Elizabeth Watts and Julius Drake devised a dreamy Wigmore Hall programme of song to chase away the cold and damp of a London Autumn evening. Watts’s lithe and rich soprano took flight immediately with a group of seven Lieder by Richard Strauss, opening with Einerlei, a rapturous poem in praise of the beloved’s contradictory sameness and delightful unpredictability, set the tone with lush intimacy which pervaded the whole recital. Other loving moods were explored in Meinem Kinde and Rote Rosen, vocal power and emotion building to the ecstatic Liebeshymnus. Watts’s range of expression was matched with exceptional clarity of tone and a bright sweetness, and her dramatic sense communicated every nuance, interior and extrovert, with erotic intensity in Cäcilie.
The Seven Early Songs of Alban Berg were even more successful, as Watts’s voice had warmed to become even more limpidly expressive and responsive to the pensive texts. This irresistible combination of Romanticism and the Second Viennese School gave a palpable twist to the recital as Watts and Drake enjoyed the dissonant and eerie musical word-painting in settings which depict moonlit mountain scenes and desolate reed-beds. Watts’s and Drake’s mastery took the evening into another sphere of spiritual exploration.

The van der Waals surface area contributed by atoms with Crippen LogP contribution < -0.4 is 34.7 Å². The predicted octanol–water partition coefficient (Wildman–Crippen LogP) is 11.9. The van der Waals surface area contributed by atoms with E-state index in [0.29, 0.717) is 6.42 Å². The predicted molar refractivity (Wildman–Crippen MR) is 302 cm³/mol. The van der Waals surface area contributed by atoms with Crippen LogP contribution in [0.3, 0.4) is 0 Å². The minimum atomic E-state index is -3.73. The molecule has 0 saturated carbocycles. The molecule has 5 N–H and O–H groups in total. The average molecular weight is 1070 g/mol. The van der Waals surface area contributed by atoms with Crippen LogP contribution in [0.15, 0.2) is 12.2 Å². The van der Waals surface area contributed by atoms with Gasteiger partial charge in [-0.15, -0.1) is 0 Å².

Virtuosity of a different order was required in the second half for a selection of chansons by Cécile Chaminade, delicate and elegant, lively and folk-inflected, touching too. Watts and Drake attended to the exquisite detail with breathtaking results.
Finally, Rachmaninov. Watt’s command of the Russian language and the dramatic power of these stirring songs was stunning, Drake’s contribution gargantuan, whether fragile or operatic-thundering.
Watts dedicated her first encore, The Rose and the Nightingale by Rimsky-Korsakov, to her revered teacher Ludmilla Andrew, who recently died, then Someone is sending me Flowers and she was promptly handed a bouquet.